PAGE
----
- 800/27 = 29.63
- 1000/27 = 37.04

So, if a cubic foot of mulch weighs around 30 to 37 pounds, you can multiply it with your wheelbarrow’s capacity to get the product weight as follows:

Wheelbarrow Capacity (feet) | Mulch Weight (pounds) |

2 | 60 to 74 |

3 | 90 to 111 |

4 | 120 to 148 |

5 | 150 to 185 |

6 | 180 to 222 |

Now, that’s only the weight of the product. Add the weight of your wheelbarrow to the range to get the weight of a fully-loaded wheelbarrow with mulch.

Typical wheelbarrows weigh around 20 to 60 pounds, depending on the material used. Suppose your wheelbarrow is 50 pounds and has a 5-cubic-feet capacity, then its weight when fully loaded ranges between:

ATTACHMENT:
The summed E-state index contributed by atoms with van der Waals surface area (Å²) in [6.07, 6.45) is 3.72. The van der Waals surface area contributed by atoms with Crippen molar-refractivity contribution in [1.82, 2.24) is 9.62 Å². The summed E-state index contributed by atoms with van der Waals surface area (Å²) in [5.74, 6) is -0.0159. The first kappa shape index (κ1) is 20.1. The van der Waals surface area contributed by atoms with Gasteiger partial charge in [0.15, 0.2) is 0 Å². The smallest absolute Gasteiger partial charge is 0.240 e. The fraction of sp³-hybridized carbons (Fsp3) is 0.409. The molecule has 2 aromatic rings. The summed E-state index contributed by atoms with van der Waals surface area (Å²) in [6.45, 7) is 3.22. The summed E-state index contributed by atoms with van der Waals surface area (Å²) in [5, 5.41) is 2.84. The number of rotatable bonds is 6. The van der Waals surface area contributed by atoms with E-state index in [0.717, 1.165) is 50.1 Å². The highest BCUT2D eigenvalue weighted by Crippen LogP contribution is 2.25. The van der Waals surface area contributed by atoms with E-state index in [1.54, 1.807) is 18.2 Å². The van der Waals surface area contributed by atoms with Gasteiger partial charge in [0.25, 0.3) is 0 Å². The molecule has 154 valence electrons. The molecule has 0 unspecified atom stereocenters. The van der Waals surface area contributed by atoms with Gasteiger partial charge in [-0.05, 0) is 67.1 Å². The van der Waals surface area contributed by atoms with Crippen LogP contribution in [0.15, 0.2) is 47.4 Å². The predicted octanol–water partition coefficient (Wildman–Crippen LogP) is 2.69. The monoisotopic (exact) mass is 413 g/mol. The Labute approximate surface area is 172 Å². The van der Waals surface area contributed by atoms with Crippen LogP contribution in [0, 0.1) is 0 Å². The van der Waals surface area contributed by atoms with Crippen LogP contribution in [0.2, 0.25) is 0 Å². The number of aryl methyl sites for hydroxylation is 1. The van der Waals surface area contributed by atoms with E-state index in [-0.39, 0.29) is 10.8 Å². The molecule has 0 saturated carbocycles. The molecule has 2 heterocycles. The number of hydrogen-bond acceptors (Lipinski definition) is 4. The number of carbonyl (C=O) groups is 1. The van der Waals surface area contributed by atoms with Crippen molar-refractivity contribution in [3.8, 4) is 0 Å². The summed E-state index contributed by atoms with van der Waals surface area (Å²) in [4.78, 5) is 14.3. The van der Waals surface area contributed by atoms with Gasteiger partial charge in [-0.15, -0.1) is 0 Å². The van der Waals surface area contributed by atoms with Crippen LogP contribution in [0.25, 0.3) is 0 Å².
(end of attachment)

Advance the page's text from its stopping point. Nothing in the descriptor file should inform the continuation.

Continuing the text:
- 150 + 50 = 200 and
- 185 + 50 = 235 pounds.

If you’re using stone mulch, you’ll have 3000/27 pounds for a one-cubic-feet capacity. That gives you around 111 pounds. This means, for a 5-cubic-feet wheelbarrow, the total weight is about:

- 111 x 5 + 50 = 605 pounds

**Conclusion**

Ensure you aren’t just ordering random quantities as you get mulch. You can lay your mulch as thick as you desire in areas you don’t want any growth. But around plants, let the thickness be around two to four inches to avoid suffocating your crops or flowers.

Once you decide on your desired thickness, multiply it by the length and width dimensions of the areas chosen to get how much mulch you need.

You can then convert the figure to cubic yards and use the guide above to determine the trips needed based on your wheelbarrow’s capacity.